Plantar Fasciitis

Plantar Fasciitis services offered in Hopewell Junction, Wappingers Falls, Poughkeepsie, Pawling, Mahopac and Carmel, NY

Plantar Fasciitis

Plantar fasciitis develops when the tough connective tissue on the bottom of your foot suffers overuse and becomes inflamed. Christos Kyrou, DPM, Kamal Farha, DPM, and their team at Kyrou Podiatry Associates offer expert plantar fasciitis treatment at their offices in Wappingers Falls, Carmel, Poughkeepsie, Mahopac, and Pawling, New York. In many cases, they reduce your heel pain using noninvasive bracing and custom-fitted orthotics (shoe inserts). Call your nearest Kyrou Podiatry Associates office or request an appointment online today for fast relief of plantar fasciitis pain.

Plantar Fasciitis Q & A

What is plantar fasciitis?

Plantar fasciitis, a leading cause of heel pain, is caused by inflammation in the thick tissue band (plantar fascia) along the sole of your foot. The plantar fascia stretches when you move, absorbing pressure and supporting the arch.

Frequent strain can cause tiny tears in the plantar fascia that build up over time, causing plantar fasciitis. The heel feels tender, often causing stabbing or throbbing pain. This pain is usually sharpest when you first get out of bed, then reduces to a dull ache as you move.

Plantar fasciitis pain often returns after prolonged physical activity or when you first stand after sitting for a long time.

Why would I get plantar fasciitis?

Things that increase your risk of excessive plantar fascia strain include:

  • Overpronation (inward rolling feet)
  • Flatfoot
  • High arches
  • Shoes with no arch support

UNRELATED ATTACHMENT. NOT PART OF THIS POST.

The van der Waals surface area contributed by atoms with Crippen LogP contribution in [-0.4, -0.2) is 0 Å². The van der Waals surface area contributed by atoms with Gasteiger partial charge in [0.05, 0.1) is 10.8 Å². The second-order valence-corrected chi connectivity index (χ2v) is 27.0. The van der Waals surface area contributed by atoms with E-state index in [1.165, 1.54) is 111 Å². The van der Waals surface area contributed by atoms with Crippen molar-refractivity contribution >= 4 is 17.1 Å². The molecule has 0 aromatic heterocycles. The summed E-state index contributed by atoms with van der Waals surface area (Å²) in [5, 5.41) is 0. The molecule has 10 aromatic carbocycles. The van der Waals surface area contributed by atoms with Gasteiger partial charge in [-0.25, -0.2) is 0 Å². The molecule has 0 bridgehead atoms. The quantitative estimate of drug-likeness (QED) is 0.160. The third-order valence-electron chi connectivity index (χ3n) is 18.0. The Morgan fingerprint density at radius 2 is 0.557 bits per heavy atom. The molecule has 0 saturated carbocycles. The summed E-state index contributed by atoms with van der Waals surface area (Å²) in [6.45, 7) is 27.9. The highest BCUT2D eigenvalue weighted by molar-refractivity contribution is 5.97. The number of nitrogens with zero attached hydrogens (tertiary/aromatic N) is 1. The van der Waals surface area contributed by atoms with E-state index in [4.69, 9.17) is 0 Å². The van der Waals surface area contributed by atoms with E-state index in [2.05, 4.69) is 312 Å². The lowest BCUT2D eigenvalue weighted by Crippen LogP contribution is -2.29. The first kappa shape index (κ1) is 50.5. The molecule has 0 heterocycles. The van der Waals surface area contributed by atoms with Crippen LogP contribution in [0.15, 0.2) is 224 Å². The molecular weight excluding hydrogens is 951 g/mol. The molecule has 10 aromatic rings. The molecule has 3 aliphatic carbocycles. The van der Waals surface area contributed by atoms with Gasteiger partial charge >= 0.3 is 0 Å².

• Excessive body weight
  • Frequent running
  • Standing for long periods
  • Pregnancy

You can develop plantar fasciitis at any age, but it’s more common from 40-60.

Your Kyrou Podiatry Associates provider diagnoses plantar fasciitis after hearing about your symptoms, reviewing your medical history, and completing a physical exam.

They press on your foot and heel to determine the pain’s source, which is often enough for a plantar fasciitis diagnosis. Your doctor might want to check the heel’s inner structures using X-rays or a CT scan.

How is plantar fasciitis treated?

Conservative plantar fasciitis treatments include: 

  • Resting and icing your heel
  • Changing your footwear
  • Taking anti-inflammatory medication
  • Wearing night splints or bracing
  • Using custom-fitted orthotics (supportive shoe inserts)
  • Undergoing physical therapy
  • Doing stretching exercises

The Kyrou Podiatry Associates team finds that combining orthotics and bracing results in a quick recovery and a low recurrence rate for most patients. Orthotics and bracing take pressure off the inflamed heel and cushion the tender tissues, giving them a chance to heal.

If these treatments don’t relieve plantar fasciitis, your foot doctor can inject a corticosteroid (a potent anti-inflammatory medication) into the inflamed heel tissue.

Your podiatrist can do plantar release surgery if nothing else works. This involves cutting a tight plantar fascia to reduce strain and relieve pain.

Call Kyrou Podiatry Associates or request an appointment online today to find fast relief from plantar fasciitis heel pain.